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What if a stranger could snap your picture on the sidewalk, then use an app to quickly discover your name, address and other details?
A startup called Clearview AI has made that possible, and its app is being used by hundreds of law enforcement agencies in the United States. That includes the FBI, which already amassed 641 million images of U.S. citizens from passports and drivers licenses, the New York Times originally reported.
However, the Clearview database consists of more than 3 billion pictures the company scraped off Facebook, Venmo, YouTube and other sites. It then serves up matches, along with links to the sites where those database photos originally appeared.
It doesn’t take a rocket scientist to understand the impact such an application can have on ordinary people.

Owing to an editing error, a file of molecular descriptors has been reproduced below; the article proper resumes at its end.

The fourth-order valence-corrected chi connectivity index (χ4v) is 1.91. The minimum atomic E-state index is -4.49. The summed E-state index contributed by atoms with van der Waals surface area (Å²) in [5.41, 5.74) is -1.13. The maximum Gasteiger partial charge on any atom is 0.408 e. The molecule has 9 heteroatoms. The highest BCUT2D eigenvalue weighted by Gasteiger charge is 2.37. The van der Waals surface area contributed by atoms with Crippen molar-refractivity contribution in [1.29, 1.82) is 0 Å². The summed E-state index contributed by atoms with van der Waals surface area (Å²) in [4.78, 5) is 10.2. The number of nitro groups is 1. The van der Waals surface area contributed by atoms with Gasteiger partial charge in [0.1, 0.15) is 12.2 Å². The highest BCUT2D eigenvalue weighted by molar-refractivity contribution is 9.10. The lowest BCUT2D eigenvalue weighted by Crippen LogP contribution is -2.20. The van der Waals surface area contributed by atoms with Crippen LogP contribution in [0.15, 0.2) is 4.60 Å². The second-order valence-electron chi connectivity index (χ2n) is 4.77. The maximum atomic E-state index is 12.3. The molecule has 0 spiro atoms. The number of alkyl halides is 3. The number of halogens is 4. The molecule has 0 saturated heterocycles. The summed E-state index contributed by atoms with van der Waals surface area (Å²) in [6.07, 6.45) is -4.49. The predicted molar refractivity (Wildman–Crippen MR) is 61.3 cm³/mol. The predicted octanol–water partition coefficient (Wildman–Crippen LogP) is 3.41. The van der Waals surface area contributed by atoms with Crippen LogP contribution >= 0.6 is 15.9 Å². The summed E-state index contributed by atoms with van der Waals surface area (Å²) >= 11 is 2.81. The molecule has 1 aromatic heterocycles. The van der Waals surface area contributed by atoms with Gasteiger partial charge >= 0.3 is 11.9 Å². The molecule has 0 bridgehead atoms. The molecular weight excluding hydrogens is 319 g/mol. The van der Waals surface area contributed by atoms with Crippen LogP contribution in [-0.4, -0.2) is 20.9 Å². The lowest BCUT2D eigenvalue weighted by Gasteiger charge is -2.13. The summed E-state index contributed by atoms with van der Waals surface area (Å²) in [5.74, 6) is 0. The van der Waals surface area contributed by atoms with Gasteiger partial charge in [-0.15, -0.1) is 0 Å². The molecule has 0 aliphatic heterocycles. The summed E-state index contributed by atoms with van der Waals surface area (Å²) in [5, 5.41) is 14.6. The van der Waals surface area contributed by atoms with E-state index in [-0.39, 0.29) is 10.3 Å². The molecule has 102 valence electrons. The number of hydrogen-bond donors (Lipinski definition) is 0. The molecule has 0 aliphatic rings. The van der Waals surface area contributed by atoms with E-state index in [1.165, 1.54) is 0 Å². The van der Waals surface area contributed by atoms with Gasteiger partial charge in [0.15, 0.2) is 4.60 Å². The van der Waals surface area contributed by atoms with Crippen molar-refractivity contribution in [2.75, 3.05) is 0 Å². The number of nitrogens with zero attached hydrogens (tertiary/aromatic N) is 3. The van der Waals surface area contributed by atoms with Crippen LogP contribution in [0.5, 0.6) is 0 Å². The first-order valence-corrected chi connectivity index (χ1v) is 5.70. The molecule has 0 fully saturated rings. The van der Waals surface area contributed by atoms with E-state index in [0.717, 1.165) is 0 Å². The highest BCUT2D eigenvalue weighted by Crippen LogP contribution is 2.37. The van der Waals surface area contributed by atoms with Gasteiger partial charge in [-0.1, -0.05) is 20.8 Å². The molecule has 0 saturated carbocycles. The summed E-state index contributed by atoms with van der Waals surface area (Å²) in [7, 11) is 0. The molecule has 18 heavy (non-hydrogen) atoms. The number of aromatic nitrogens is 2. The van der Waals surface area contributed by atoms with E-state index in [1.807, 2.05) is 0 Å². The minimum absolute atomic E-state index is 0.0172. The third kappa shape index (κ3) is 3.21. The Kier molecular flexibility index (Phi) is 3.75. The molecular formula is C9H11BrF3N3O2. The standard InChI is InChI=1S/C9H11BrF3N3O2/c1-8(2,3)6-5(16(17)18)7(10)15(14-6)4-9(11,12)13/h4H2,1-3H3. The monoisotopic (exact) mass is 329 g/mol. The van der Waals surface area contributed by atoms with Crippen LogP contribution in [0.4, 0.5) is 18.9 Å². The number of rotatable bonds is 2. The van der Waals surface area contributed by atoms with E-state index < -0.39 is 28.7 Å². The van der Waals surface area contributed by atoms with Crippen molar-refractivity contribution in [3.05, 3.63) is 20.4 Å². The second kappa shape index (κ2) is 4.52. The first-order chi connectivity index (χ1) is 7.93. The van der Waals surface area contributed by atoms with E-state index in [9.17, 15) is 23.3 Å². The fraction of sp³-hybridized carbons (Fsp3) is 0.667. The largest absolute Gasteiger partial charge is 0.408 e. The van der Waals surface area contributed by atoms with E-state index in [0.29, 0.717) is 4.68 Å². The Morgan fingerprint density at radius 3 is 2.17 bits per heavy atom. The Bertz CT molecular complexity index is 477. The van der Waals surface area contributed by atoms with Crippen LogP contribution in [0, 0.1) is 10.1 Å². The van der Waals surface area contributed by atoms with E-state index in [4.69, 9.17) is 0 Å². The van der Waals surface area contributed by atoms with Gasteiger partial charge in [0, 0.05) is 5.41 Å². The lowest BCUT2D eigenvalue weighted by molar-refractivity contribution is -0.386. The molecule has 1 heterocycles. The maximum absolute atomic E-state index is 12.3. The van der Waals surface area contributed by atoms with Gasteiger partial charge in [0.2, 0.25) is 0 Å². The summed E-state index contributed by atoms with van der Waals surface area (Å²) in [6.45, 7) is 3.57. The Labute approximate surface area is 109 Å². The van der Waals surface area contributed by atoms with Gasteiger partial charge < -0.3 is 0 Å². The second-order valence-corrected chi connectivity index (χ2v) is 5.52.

It takes stalking to a whole new level.
Remember that drunken party you attended at college, or the work/convention gathering where your hands were all over a person who wasn’t your spouse?
If you think you were embarrassed when your friends reminded of the incident the next day, just wait until your spouse, children, neighbors, bosses and grandmother can upload your picture and find every other image of you that was ever uploaded to the internet.
It also means that even if a person legally changes a name to escape a sordid past, or to prevent an abuser from tracking him or her down, their new identity is blown if there is just one picture on any website anywhere online.
The time for Congress to act on privacy concerns is long overdue.
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